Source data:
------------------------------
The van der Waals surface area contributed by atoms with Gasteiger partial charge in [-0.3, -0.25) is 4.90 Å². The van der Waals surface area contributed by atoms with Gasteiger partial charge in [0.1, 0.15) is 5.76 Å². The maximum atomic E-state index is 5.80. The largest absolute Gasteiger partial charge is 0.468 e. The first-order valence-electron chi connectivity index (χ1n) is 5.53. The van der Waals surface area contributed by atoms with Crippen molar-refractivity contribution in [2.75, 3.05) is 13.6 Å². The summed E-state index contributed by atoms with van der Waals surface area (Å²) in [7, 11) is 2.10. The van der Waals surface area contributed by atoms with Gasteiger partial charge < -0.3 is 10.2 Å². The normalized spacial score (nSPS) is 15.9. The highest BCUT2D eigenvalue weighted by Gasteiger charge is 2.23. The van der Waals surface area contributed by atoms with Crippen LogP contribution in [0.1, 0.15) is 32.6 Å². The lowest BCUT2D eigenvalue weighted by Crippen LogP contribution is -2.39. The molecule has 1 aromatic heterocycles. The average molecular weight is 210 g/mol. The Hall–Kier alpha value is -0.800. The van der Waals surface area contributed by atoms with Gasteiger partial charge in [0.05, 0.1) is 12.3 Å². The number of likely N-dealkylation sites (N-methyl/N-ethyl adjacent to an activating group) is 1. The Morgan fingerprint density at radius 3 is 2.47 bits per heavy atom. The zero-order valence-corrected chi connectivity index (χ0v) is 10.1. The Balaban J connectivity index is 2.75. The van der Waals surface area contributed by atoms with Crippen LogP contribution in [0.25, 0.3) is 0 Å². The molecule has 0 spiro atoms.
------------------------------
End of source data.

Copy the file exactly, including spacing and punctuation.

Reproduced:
The van der Waals surface area contributed by atoms with Gasteiger partial charge in [-0.3, -0.25) is 4.90 Å². The van der Waals surface area contributed by atoms with Gasteiger partial charge in [0.1, 0.15) is 5.76 Å². The maximum atomic E-state index is 5.80. The largest absolute Gasteiger partial charge is 0.468 e. The first-order valence-electron chi connectivity index (χ1n) is 5.53. The van der Waals surface area contributed by atoms with Crippen molar-refractivity contribution in [2.75, 3.05) is 13.6 Å². The summed E-state index contributed by atoms with van der Waals surface area (Å²) in [7, 11) is 2.10. The van der Waals surface area contributed by atoms with Gasteiger partial charge < -0.3 is 10.2 Å². The normalized spacial score (nSPS) is 15.9. The highest BCUT2D eigenvalue weighted by Gasteiger charge is 2.23. The van der Waals surface area contributed by atoms with Crippen LogP contribution in [0.1, 0.15) is 32.6 Å². The lowest BCUT2D eigenvalue weighted by Crippen LogP contribution is -2.39. The molecule has 1 aromatic heterocycles. The average molecular weight is 210 g/mol. The Hall–Kier alpha value is -0.800. The van der Waals surface area contributed by atoms with Gasteiger partial charge in [0.05, 0.1) is 12.3 Å². The number of likely N-dealkylation sites (N-methyl/N-ethyl adjacent to an activating group) is 1. The Morgan fingerprint density at radius 3 is 2.47 bits per heavy atom. The zero-order valence-corrected chi connectivity index (χ0v) is 10.1. The Balaban J connectivity index is 2.75. The van der Waals surface area contributed by atoms with Crippen LogP contribution in [0.25, 0.3) is 0 Å². The molecule has 0 spiro atoms.